In statistics, there are two types of variables:
Quantitative Variables: Variables that represent a measurable quantity. Examples include:
- Square footage
- Population size
Qualitative Variables: Variables that take on names or labels and fit into categories. Examples include:
- Eye color
- Marital Status
- Dog breed
One question that students often have is:
Is age considered a qualitative or quantitative variable?
The short answer:
Age is a quantitative variable because it represents a measurable quantity.
For example, if someone is 35 years old then we know they are 5 years older than a 30 year-old but 5 years younger than a 40-year old.
We couldn’t say the same thing about a qualitative variable like “eye color” because it doesn’t make sense to compare “blue” vs “green” vs “brown” eyes in numerical terms.
Also, since age is a quantitative variable this means we can calculate summary statistics for it, such as:
- Measures of central tendency like the mean, median, and mode.
- Measures of dispersion like the range, interquartile range, and standard deviation.
For example, if we have a dataset that contains the ages of 100 individuals, we could calculate the mean age, median age, the range of ages, and so on.
We could not do the same for qualitative variables.
When Is Age Not a Quantitative Variable?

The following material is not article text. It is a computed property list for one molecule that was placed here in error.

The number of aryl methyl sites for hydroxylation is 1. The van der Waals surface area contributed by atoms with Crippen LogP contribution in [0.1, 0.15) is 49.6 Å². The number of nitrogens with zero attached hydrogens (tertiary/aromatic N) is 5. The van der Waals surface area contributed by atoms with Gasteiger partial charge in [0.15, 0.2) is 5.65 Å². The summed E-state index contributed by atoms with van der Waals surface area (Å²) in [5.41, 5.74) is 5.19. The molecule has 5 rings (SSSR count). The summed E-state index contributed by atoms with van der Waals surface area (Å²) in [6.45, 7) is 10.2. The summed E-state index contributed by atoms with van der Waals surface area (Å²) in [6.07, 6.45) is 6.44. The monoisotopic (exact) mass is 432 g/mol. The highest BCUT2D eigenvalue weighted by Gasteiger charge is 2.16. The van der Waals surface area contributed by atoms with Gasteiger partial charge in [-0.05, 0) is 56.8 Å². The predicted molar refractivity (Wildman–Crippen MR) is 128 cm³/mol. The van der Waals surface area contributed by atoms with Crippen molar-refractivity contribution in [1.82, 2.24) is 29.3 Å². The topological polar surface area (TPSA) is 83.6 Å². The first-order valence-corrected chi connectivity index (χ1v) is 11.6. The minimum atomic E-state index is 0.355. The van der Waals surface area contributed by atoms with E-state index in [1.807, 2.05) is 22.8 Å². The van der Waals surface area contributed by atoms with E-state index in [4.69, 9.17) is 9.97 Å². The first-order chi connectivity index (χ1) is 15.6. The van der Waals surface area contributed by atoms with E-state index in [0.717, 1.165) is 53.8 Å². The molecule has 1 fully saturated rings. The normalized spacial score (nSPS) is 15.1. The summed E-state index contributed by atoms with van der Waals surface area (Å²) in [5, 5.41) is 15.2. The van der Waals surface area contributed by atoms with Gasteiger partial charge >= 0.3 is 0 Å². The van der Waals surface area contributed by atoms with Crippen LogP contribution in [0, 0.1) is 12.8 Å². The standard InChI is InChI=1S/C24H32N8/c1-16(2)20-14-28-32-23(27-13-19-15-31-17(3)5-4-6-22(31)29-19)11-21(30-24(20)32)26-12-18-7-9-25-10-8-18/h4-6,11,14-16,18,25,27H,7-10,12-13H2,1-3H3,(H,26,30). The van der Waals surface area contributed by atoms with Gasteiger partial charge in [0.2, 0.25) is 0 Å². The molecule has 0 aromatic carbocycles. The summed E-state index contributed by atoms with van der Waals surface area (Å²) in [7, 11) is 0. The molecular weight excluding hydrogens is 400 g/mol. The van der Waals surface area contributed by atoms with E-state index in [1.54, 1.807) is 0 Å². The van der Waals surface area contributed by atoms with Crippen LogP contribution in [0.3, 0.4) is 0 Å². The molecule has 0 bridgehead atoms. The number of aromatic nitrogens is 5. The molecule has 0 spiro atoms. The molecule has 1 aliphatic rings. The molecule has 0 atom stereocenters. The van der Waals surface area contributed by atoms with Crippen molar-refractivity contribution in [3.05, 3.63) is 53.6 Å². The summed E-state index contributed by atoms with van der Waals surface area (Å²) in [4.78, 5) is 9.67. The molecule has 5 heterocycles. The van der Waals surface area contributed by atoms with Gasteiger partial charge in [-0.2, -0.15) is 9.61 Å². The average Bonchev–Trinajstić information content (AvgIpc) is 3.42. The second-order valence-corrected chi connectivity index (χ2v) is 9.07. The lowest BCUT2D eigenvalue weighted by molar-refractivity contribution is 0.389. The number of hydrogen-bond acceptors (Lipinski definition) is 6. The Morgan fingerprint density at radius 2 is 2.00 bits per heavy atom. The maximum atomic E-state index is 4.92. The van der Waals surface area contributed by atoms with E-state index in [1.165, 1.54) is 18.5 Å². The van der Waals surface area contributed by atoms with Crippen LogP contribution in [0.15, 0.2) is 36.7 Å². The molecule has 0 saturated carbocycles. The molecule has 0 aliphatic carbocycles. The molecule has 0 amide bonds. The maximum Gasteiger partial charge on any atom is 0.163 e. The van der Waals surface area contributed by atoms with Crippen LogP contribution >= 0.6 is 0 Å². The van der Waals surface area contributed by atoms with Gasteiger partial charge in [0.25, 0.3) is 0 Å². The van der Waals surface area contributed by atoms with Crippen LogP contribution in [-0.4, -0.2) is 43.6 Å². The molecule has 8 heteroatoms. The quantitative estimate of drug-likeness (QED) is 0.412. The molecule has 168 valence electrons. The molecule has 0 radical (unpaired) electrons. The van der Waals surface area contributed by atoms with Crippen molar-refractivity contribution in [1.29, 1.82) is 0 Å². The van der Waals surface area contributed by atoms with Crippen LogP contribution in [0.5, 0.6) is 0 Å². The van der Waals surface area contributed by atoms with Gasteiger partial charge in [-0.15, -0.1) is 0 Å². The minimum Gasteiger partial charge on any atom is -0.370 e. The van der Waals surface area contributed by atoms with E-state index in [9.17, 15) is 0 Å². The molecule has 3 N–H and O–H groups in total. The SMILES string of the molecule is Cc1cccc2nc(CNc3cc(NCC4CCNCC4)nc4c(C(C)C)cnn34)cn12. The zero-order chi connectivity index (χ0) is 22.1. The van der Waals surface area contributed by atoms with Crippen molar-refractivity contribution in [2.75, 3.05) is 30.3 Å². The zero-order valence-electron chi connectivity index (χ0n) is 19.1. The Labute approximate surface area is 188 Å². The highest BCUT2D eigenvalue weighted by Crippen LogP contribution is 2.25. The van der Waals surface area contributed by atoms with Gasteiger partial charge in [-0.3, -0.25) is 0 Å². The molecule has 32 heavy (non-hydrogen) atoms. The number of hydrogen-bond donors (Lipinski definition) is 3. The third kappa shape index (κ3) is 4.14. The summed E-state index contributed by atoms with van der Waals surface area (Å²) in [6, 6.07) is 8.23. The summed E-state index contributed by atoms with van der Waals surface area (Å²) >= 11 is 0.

The only scenario where age would not be considered a quantitative variable is when we use age brackets.
In this scenario, age would be a qualitative variable because ages could be grouped into categories.
For example, suppose an economist wants to study the relationship between annual income and age so he sends out a survey to 1,000 individuals and asks them to indicate their age bracket as one of the following:
- Under 18
- 18 to 35
- 35 to 52
- 53 to 70
- Over 70
In this scenario, age would be considered a qualitative variable because each individual would fall into a certain age category as opposed to a specific numerical age value.
In this scenario, we couldn’t calculate summary statistics like the mean and median because we don’t actually know the specific age of each individual.
The following tutorials offer additional information about types of variables: